The announcement of Obama’s Nobel Peace Prize has thus far been met mostly with consternation in Europe. As in the U.S., most commentators view his intentions positively but consider the award to be premature, with the President not even a year into his term and having few concrete accomplishments to his name.
Bertrand Badie, interviewed in Le Monde:
[T]he commission was trying to reenforce the moral authority of the President at the very moment that it recedes in the face of international realities. … The committee has to be viewed as an international non-govermental actor, representative of a particular strain of international public opinion. [The award] to some extent, obliges Obama to stick to his current approach.
Corine Lesnes, also in Le Monde, disagreed, arguing that Obama “will not let himself be restrained in his options by a prize such as this one.”
The German left-wing daily die taz questioned the award also, stating that Obama “had not produced any actual results yet, nor shown himself to be a pacifist.” Bettina Gaus believed the award set the wrong example: “So far, the prize had always been awarded for deeds not anouncements.”
The other side of the political spectrum agreed. The Times: “[T]he Nobel committee’s award to President Obama demeans the peace prize.”
A European consensus largely exists: “The reality is that the prize appears to have been awarded to Barack Obama for what he is not. For not being George W Bush. Or rather being less like the last president.” (The Guardian, Aftonbladet, FAZ)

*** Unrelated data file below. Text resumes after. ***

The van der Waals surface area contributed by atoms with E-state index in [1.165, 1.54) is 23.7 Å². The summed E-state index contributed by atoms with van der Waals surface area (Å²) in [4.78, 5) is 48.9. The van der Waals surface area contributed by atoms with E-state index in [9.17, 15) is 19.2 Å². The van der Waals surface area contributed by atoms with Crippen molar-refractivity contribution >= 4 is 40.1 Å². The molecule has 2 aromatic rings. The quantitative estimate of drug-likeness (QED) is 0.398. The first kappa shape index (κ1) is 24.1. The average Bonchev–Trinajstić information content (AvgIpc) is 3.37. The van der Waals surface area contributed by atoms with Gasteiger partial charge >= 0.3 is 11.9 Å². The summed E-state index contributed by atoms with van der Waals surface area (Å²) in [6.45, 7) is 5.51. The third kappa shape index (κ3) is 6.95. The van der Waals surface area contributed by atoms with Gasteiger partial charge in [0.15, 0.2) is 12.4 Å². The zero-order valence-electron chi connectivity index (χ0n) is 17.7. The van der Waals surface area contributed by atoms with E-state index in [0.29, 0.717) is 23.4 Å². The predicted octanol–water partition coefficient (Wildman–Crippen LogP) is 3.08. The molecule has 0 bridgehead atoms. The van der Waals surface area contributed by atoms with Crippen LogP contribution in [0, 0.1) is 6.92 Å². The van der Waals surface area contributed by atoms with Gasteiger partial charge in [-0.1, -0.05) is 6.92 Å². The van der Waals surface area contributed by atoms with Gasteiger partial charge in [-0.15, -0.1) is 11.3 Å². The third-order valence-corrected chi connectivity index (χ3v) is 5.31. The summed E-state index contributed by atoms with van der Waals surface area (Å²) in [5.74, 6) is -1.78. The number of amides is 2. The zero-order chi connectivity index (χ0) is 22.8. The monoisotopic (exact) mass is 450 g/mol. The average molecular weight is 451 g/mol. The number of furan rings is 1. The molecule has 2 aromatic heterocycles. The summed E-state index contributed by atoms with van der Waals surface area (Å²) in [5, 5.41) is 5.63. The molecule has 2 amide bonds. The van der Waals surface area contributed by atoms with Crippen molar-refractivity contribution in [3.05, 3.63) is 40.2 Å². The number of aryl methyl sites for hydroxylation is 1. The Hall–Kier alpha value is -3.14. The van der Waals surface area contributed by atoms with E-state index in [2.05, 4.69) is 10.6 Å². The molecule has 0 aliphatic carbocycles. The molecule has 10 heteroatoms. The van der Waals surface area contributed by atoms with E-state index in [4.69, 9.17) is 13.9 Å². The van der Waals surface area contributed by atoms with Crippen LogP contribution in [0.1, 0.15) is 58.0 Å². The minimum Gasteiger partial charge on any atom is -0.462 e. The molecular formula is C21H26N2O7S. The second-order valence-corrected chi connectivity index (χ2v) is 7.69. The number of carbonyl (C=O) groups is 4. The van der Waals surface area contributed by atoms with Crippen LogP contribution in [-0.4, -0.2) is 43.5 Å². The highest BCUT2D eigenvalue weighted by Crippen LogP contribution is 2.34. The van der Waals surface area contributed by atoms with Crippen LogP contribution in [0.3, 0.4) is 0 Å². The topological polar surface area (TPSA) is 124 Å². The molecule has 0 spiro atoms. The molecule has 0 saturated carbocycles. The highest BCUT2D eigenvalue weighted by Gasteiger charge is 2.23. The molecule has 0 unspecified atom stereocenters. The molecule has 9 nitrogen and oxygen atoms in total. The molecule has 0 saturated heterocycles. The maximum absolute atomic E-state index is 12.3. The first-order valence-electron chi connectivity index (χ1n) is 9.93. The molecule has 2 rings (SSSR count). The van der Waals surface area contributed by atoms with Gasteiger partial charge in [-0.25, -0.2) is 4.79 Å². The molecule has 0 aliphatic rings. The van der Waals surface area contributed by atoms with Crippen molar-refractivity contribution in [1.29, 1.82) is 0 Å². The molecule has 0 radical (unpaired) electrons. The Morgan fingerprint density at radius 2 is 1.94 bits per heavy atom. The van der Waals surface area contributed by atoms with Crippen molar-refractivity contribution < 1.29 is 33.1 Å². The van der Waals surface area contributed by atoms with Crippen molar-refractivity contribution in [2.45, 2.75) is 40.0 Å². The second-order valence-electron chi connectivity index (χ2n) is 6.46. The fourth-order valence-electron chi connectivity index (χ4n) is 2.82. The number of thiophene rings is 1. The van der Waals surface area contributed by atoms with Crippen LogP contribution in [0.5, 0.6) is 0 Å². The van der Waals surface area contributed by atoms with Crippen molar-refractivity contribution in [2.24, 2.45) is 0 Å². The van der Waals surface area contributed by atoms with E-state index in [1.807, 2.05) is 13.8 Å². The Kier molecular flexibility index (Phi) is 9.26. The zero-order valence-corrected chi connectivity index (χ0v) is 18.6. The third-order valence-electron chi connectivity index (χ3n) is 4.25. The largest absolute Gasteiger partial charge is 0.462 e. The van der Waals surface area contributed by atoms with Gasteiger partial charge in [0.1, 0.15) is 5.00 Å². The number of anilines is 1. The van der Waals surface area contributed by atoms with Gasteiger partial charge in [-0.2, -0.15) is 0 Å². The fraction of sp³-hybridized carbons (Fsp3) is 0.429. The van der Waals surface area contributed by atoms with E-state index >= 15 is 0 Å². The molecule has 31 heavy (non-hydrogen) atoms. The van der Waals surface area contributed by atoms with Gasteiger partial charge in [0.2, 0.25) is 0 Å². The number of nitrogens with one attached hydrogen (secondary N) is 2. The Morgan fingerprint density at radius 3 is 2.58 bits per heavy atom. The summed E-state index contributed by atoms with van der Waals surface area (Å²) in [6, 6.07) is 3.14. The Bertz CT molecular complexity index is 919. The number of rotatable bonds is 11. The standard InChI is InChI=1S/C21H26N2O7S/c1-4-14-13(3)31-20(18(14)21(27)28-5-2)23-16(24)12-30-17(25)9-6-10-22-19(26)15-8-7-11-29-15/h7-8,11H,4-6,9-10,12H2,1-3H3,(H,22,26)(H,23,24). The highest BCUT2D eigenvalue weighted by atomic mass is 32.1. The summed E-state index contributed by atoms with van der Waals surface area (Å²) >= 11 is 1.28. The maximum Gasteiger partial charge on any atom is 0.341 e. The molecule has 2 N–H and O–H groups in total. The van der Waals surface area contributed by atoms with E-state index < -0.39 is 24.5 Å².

Le Monde notes:
The deadline for nominating candidates had been February 1 this year. At that point Barack Obama had been President for 11 days. The five Norwegian members of the Nobel committee can propose candidates for a few weeks longer, until their first meeting at the end of February. It is clear that Obama’s nomination was based on nothing more but campaign promises.
Another Times piece points out that “the award is also an example of what Nobel scholars call the growing aspirational trend of Nobel committees over the past three decades, by which awards are given not for what has been achieved but in support of the cause being fought for.” Le Figaro is similarly of the opinion that the committee has done a disservice to Obama since “if this prize still has any relevence, it can only serve to complicate his task.”
European commentators from the left and right, with some exceptions of course, tend to agree that the award should not have been given to President Obama at the present. Left-leaning analysts see the prize as coming prematurely and before Obama’s well-intentioned policies have borne fruits, while right-leaning papers see the award as ridicolous political positioning by the Nobel committee.
Benjamin Preisler is an intern with the New Atlanticist. He recently earned his M.A. in North American Studies and Political Science from the Free University Berlin. Translations from non-English language sources are his own.